– Brent heads for second weekly gain after OPEC+ supply cuts
– Oil likely to return to $100 – PVM analyst
– Biden says U.S. eyeing ‘alternatives’ after OPEC+ cut
– Coming up: U.S. jobs report
London — Oil rose about 1% on Friday and was headed for a second consecutive weekly gain supported by OPEC+’s decision to make its largest supply cut since 2020 despite concern about recession and rising interest rates.
The cut from the Organization of Petroleum Exporting Countries and allies including Russia, known as OPEC+, comes ahead of a European Union embargo on Russian oil and will squeeze supply in an already tight market.
Brent crude was up 87 cents, or 0.9%, to $95.29 a barrel at 1110 GMT. U.S. West Texas Intermediate or WTI crude gained 98 cents, or 1.1%, to $89.43.
“Among the key ramifications of OPEC’s latest cut is a likely return of $100 oil,” said Stephen Brennock of oil broker PVM. “Gains, however, will be capped by mounting economic headwinds.”
Both benchmarks were heading for a second weekly gain, with that of Brent exceeding 8% this week. The global benchmark is still down sharply after coming close to its all-time high of $147 a barrel in March after Russia invaded Ukraine.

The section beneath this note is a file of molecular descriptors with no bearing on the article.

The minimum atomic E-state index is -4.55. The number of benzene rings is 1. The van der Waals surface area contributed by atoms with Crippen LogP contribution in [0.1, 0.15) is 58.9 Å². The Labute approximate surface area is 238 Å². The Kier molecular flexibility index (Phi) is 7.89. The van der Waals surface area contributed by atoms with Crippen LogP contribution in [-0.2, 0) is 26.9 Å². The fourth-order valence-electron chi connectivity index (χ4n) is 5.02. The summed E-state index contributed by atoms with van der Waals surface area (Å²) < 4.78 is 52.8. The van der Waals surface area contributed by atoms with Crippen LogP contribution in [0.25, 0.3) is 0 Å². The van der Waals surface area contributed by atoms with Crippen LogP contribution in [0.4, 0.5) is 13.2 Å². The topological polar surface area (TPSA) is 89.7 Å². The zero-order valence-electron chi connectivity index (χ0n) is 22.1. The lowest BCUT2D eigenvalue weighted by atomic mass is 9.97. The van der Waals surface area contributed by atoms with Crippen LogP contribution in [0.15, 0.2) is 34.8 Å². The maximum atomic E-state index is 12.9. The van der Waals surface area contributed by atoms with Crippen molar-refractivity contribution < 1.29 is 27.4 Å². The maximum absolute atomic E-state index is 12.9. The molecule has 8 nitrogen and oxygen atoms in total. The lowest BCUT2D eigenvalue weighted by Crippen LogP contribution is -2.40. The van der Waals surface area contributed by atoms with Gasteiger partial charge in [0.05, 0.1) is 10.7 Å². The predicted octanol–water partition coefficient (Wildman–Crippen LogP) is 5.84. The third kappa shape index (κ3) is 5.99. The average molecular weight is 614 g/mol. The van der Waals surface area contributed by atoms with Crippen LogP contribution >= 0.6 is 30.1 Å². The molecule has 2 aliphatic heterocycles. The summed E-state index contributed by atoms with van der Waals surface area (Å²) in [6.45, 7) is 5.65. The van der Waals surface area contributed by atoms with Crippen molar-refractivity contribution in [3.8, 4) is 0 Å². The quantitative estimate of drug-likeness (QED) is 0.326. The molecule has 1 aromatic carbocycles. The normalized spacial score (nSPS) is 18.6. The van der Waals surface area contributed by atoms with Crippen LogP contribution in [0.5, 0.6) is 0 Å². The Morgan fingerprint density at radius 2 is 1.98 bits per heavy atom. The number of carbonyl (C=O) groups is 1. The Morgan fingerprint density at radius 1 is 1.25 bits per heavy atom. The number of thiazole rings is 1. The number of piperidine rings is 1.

“With Brent now firmly back in the $90-100 range, the group will likely be pleased with the outcome although substantial uncertainty remains over the economic outlook,” said Craig Erlam of brokerage OANDA, referring to OPEC+.
A dip in the U.S. dollar ahead of Friday’s U.S. jobs report also provided oil with some support, although given the Federal Reserve’s commitment to fighting inflation, strategists believe any weakness won’t last.
Dollar strength makes oil more expensive for other currency holders and tends to weigh on oil and other risk assets.
Investors are looking to the U.S. nonfarm payrolls report due later on Friday for clues on how much further U.S. rates need to rise.
U.S. President Joe Biden expressed disappointment on Thursday over OPEC+’s plans and he and officials said the United States was looking at all possible alternatives to keep prices from rising.
*Alex Lawler, Mohi Narayan; editing: Jason Neely
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